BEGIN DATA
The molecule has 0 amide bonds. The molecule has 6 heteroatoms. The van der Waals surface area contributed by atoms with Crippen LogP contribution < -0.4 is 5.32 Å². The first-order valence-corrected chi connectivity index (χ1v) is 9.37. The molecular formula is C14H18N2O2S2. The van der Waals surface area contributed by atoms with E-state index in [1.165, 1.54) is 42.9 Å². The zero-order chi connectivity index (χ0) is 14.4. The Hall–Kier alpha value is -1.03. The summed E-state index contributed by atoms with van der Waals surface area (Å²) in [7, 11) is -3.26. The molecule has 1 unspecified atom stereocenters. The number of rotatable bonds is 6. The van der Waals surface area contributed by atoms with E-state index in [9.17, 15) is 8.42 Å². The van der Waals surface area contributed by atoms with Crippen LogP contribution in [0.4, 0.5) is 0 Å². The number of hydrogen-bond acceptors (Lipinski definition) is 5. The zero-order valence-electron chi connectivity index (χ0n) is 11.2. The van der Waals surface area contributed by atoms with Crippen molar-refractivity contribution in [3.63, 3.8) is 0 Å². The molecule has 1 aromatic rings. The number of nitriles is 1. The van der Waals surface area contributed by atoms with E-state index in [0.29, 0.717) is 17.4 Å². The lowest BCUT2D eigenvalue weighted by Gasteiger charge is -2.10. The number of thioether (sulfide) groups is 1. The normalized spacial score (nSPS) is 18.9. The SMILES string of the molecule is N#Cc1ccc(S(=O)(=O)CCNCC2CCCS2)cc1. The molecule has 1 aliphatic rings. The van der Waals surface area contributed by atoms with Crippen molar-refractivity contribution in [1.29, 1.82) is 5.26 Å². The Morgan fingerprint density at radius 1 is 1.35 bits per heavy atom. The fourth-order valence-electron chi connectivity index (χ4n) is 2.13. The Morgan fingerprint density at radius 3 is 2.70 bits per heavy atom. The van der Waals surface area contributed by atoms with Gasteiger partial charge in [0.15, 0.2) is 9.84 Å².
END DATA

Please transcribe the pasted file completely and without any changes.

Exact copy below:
The molecule has 0 amide bonds. The molecule has 6 heteroatoms. The van der Waals surface area contributed by atoms with Crippen LogP contribution < -0.4 is 5.32 Å². The first-order valence-corrected chi connectivity index (χ1v) is 9.37. The molecular formula is C14H18N2O2S2. The van der Waals surface area contributed by atoms with E-state index in [1.165, 1.54) is 42.9 Å². The zero-order chi connectivity index (χ0) is 14.4. The Hall–Kier alpha value is -1.03. The summed E-state index contributed by atoms with van der Waals surface area (Å²) in [7, 11) is -3.26. The molecule has 1 unspecified atom stereocenters. The number of rotatable bonds is 6. The van der Waals surface area contributed by atoms with E-state index in [9.17, 15) is 8.42 Å². The van der Waals surface area contributed by atoms with Crippen LogP contribution in [0.4, 0.5) is 0 Å². The number of hydrogen-bond acceptors (Lipinski definition) is 5. The zero-order valence-electron chi connectivity index (χ0n) is 11.2. The van der Waals surface area contributed by atoms with Crippen molar-refractivity contribution in [3.63, 3.8) is 0 Å². The molecule has 1 aromatic rings. The number of nitriles is 1. The van der Waals surface area contributed by atoms with E-state index in [0.29, 0.717) is 17.4 Å². The lowest BCUT2D eigenvalue weighted by Gasteiger charge is -2.10. The number of thioether (sulfide) groups is 1. The normalized spacial score (nSPS) is 18.9. The SMILES string of the molecule is N#Cc1ccc(S(=O)(=O)CCNCC2CCCS2)cc1. The molecule has 1 aliphatic rings. The van der Waals surface area contributed by atoms with Crippen molar-refractivity contribution in [1.29, 1.82) is 5.26 Å². The Morgan fingerprint density at radius 1 is 1.35 bits per heavy atom. The fourth-order valence-electron chi connectivity index (χ4n) is 2.13. The Morgan fingerprint density at radius 3 is 2.70 bits per heavy atom. The van der Waals surface area contributed by atoms with Gasteiger partial charge in [0.15, 0.2) is 9.84 Å².